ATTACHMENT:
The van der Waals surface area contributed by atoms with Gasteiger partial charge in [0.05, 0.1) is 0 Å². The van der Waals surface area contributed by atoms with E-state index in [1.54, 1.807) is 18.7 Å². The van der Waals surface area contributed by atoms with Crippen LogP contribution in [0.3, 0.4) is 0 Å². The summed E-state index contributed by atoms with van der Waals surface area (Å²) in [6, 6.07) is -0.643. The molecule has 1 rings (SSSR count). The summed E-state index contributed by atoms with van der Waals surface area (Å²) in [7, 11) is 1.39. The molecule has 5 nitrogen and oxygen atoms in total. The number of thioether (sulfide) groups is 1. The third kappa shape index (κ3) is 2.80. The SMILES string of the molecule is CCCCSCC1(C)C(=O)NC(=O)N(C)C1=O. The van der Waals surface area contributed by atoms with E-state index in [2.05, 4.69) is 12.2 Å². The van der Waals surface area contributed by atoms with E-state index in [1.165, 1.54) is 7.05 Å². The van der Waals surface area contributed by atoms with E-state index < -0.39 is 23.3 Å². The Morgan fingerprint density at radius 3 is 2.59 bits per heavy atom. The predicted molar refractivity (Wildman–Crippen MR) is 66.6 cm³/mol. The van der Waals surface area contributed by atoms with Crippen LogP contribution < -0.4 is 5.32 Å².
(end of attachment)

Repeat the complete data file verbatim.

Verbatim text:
The van der Waals surface area contributed by atoms with Gasteiger partial charge in [0.05, 0.1) is 0 Å². The van der Waals surface area contributed by atoms with E-state index in [1.54, 1.807) is 18.7 Å². The van der Waals surface area contributed by atoms with Crippen LogP contribution in [0.3, 0.4) is 0 Å². The summed E-state index contributed by atoms with van der Waals surface area (Å²) in [6, 6.07) is -0.643. The molecule has 1 rings (SSSR count). The summed E-state index contributed by atoms with van der Waals surface area (Å²) in [7, 11) is 1.39. The molecule has 5 nitrogen and oxygen atoms in total. The number of thioether (sulfide) groups is 1. The third kappa shape index (κ3) is 2.80. The SMILES string of the molecule is CCCCSCC1(C)C(=O)NC(=O)N(C)C1=O. The van der Waals surface area contributed by atoms with E-state index in [2.05, 4.69) is 12.2 Å². The van der Waals surface area contributed by atoms with E-state index in [1.165, 1.54) is 7.05 Å². The van der Waals surface area contributed by atoms with E-state index < -0.39 is 23.3 Å². The Morgan fingerprint density at radius 3 is 2.59 bits per heavy atom. The predicted molar refractivity (Wildman–Crippen MR) is 66.6 cm³/mol. The van der Waals surface area contributed by atoms with Crippen LogP contribution < -0.4 is 5.32 Å².